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Environmental Factor, July 2012

NIEHS and partners issue challenge to innovators

By Cindy Loose

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Linda Birnbaum, Ph.D.

For Birnbaum, developing personalized monitors that link environmental exposures and individual physiological responses is key to personalized medicine and better understanding differential host response. (Photo courtesy of Steve McCaw)

Imagine if people could know, in real time, what pollutants they were being exposed to and what those pollutants were doing to their bodies.

A competition to build a mobile device that would do just that was announced June 6.

The challenge, issued to tech savvy innovators, is to create a personal sensor system, small enough to be worn or carried, that measures both air pollution and the physiological responses of the individual carrying it. Those who accept the challenge, which includes $160,000 in prize money, are also required to have a plan for making the resulting data available, without revealing individual identities, to researchers, public health institutions, and other interested parties.

The My Air, My Health Challenge, part of the Challenge.gov (http://challenge.gov/)  program, was announced during a health technology forum by NIEHS/NTP Director Linda Birnbaum, Ph.D., and Glenn Paulson, Ph.D., science advisor at the U.S. Environmental Protection Agency (EPA). The Challenge.gov program introduces a new vehicle for pursuing innovation, whereby agencies pay for results rather than funding research.

"Grants fund the proposals that are most likely to succeed, but challenges give the prize to someone who has already achieved success," said Birnbaum. “These challenges lead to attracting outside investment to an area that's been a federal priority.”

While a successful sensor will be valuable to individuals and specific communities concerned about pollutants, the collective data will be important to scientists who study the relationships between pollutants and diseases. While links to many diseases are already known, scientists face huge barriers in determining what pollutants an individual or group has been exposed to, when, and at what levels.

“If we can detect what a person is exposed to in their environment and then measure how their body responds, we can begin to understand how to prevent certain diseases,” Birnbaum said.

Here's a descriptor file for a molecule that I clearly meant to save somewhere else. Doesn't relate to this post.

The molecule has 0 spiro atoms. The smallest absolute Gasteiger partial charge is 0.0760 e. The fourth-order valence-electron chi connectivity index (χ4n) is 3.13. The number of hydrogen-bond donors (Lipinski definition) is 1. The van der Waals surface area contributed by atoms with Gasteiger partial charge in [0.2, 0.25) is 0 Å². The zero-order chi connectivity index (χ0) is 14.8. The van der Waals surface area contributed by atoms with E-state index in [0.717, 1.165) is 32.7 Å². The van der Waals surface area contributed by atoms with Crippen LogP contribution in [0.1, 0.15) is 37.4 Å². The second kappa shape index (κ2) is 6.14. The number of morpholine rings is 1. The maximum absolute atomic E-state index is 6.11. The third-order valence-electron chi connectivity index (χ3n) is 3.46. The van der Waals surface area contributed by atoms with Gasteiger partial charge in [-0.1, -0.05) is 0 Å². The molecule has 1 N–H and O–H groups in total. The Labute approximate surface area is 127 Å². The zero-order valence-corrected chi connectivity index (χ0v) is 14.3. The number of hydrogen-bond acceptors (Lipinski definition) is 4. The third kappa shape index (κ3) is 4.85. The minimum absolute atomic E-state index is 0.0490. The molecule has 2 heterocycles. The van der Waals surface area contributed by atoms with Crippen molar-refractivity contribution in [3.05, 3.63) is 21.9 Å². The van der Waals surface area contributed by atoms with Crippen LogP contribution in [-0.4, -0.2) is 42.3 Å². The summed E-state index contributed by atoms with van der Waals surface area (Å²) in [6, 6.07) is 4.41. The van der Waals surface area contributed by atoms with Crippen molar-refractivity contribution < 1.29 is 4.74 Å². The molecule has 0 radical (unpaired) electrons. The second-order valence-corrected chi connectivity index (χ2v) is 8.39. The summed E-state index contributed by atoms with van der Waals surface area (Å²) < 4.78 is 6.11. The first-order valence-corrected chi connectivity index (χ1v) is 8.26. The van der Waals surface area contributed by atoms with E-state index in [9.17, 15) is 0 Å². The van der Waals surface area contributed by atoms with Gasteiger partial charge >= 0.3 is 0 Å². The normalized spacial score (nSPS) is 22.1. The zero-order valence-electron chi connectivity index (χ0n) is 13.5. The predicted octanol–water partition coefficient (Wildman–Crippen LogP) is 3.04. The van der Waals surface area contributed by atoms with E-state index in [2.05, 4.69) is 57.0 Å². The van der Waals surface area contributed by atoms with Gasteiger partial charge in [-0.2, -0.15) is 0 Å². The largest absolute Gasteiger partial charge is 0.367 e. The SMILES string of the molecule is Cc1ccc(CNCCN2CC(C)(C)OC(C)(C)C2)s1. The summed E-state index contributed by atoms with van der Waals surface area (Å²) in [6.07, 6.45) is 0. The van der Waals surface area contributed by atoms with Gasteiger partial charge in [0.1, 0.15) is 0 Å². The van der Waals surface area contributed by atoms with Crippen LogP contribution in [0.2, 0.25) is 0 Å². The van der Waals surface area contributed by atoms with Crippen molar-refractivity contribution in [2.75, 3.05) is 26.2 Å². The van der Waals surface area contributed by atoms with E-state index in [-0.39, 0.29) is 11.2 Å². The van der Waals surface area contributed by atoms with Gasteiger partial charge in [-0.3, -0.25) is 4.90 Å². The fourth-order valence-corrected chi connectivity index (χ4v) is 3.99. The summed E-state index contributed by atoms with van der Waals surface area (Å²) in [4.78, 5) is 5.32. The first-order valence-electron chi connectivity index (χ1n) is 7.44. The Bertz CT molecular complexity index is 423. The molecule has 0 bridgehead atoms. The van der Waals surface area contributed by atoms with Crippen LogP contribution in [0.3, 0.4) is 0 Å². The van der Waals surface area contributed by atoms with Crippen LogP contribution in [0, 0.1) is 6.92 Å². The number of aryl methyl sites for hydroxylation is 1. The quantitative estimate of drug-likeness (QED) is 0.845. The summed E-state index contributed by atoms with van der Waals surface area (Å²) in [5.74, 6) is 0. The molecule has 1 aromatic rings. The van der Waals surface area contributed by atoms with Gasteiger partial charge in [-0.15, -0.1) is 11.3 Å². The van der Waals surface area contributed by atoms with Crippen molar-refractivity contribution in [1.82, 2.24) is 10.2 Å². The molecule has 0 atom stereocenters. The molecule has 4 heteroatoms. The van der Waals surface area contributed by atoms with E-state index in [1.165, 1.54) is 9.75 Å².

The device being sought would improve on existing fixed sensors, such as those that monitor emissions in a factory, by being portable and adding a feature that measures physiological responses.

Measuring the body’s response to pollutants

While the possibilities for measuring physiological responses to pollutants are infinite, the initial device will most likely measure cardiac and respiratory responses, said NIEHS Senior Advisor Allen Dearry, Ph.D., who manages the My Air, My Health Challenge. The health measurements may include things such as blood pressure, heart rate, some measure of lung capacity, and galvanic skin response, a measure of the electrical conductivity of skin, which can change in response to stress.

Devices entered in the competition must be able to measure airborne pollutants, including chemicals and/or particulates.

Engineers, people familiar with fixed sensors, and mobile software experts are among those expected to compete as individuals or teams, but the competition is open to anyone in the U.S. The deadline for entries is October 5.

As many as four finalists will receive $15,000 each in phase one of the competition. The winner of phase two, which requires a small-scale, proof-of-concept project, will be awarded $100,000.

In addition to health and environmental research groups, the device will be useful to community groups concerned about localized pollution and even individuals, said NIEHS program administrator David Balshaw, Ph.D., who is in charge of technical input for the challenge. “This is like ‘Field of Dreams,’” he added. “We believe if we make it, they will come.”

The My Air, My Health Challenge is sponsored by NIEHS, the EPA, and the U.S. Department of Health and Human Services Office of the National Coordinator for Health Information Technology. The announcement was made at a forum in Washington, D.C., sponsored by the Health Data Initiative, (http://www.hhs.gov/open/initiatives/hdi/index.html)  a public-private collaboration that encourages innovators to develop and use health data applications to improve medical outcomes.

This is the first challenge issued by NIEHS, and the first joint challenge in which the National Institutes of Health has partnered with other agencies. Further details about the competition can be found on the NIEHS Challenges Web page.

(Cindy Loose is a contract writer with the NIEHS office in Bethesda, Md.)




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